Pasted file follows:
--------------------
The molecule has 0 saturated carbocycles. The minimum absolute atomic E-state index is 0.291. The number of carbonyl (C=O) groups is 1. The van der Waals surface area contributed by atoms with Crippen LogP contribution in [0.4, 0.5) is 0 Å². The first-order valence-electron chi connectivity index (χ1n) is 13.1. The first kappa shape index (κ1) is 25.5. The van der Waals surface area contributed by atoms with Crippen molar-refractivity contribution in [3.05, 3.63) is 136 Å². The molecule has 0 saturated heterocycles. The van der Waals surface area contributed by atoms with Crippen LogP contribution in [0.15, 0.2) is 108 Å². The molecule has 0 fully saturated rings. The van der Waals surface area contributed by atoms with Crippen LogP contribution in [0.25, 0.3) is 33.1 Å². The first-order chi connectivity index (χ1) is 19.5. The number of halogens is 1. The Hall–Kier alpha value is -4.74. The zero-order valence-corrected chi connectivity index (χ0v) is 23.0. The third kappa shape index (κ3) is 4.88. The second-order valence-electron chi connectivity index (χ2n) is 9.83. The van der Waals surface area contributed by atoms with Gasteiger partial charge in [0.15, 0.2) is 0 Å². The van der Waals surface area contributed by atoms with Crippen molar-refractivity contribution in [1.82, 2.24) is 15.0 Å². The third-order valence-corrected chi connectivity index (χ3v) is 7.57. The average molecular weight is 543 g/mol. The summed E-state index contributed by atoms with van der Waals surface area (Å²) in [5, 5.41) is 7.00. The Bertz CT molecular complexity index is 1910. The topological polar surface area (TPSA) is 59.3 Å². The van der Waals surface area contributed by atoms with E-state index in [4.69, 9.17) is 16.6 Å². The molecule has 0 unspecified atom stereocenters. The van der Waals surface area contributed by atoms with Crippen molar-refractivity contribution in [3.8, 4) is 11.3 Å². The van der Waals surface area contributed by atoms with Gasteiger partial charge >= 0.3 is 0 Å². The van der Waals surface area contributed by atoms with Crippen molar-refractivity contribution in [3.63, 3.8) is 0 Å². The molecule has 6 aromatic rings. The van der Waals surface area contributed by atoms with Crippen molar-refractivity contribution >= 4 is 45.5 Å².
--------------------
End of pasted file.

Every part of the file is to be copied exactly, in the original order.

The molecule has 0 saturated carbocycles. The minimum absolute atomic E-state index is 0.291. The number of carbonyl (C=O) groups is 1. The van der Waals surface area contributed by atoms with Crippen LogP contribution in [0.4, 0.5) is 0 Å². The first-order valence-electron chi connectivity index (χ1n) is 13.1. The first kappa shape index (κ1) is 25.5. The van der Waals surface area contributed by atoms with Crippen molar-refractivity contribution in [3.05, 3.63) is 136 Å². The molecule has 0 saturated heterocycles. The van der Waals surface area contributed by atoms with Crippen LogP contribution in [0.15, 0.2) is 108 Å². The molecule has 0 fully saturated rings. The van der Waals surface area contributed by atoms with Crippen LogP contribution in [0.25, 0.3) is 33.1 Å². The first-order chi connectivity index (χ1) is 19.5. The number of halogens is 1. The Hall–Kier alpha value is -4.74. The zero-order valence-corrected chi connectivity index (χ0v) is 23.0. The third kappa shape index (κ3) is 4.88. The second-order valence-electron chi connectivity index (χ2n) is 9.83. The van der Waals surface area contributed by atoms with Gasteiger partial charge in [0.15, 0.2) is 0 Å². The van der Waals surface area contributed by atoms with Crippen molar-refractivity contribution in [1.82, 2.24) is 15.0 Å². The third-order valence-corrected chi connectivity index (χ3v) is 7.57. The average molecular weight is 543 g/mol. The summed E-state index contributed by atoms with van der Waals surface area (Å²) in [5, 5.41) is 7.00. The Bertz CT molecular complexity index is 1910. The topological polar surface area (TPSA) is 59.3 Å². The van der Waals surface area contributed by atoms with E-state index in [4.69, 9.17) is 16.6 Å². The molecule has 0 unspecified atom stereocenters. The van der Waals surface area contributed by atoms with Crippen molar-refractivity contribution in [3.8, 4) is 11.3 Å². The van der Waals surface area contributed by atoms with Gasteiger partial charge >= 0.3 is 0 Å². The van der Waals surface area contributed by atoms with Crippen molar-refractivity contribution in [3.63, 3.8) is 0 Å². The molecule has 6 aromatic rings. The van der Waals surface area contributed by atoms with Crippen molar-refractivity contribution >= 4 is 45.5 Å².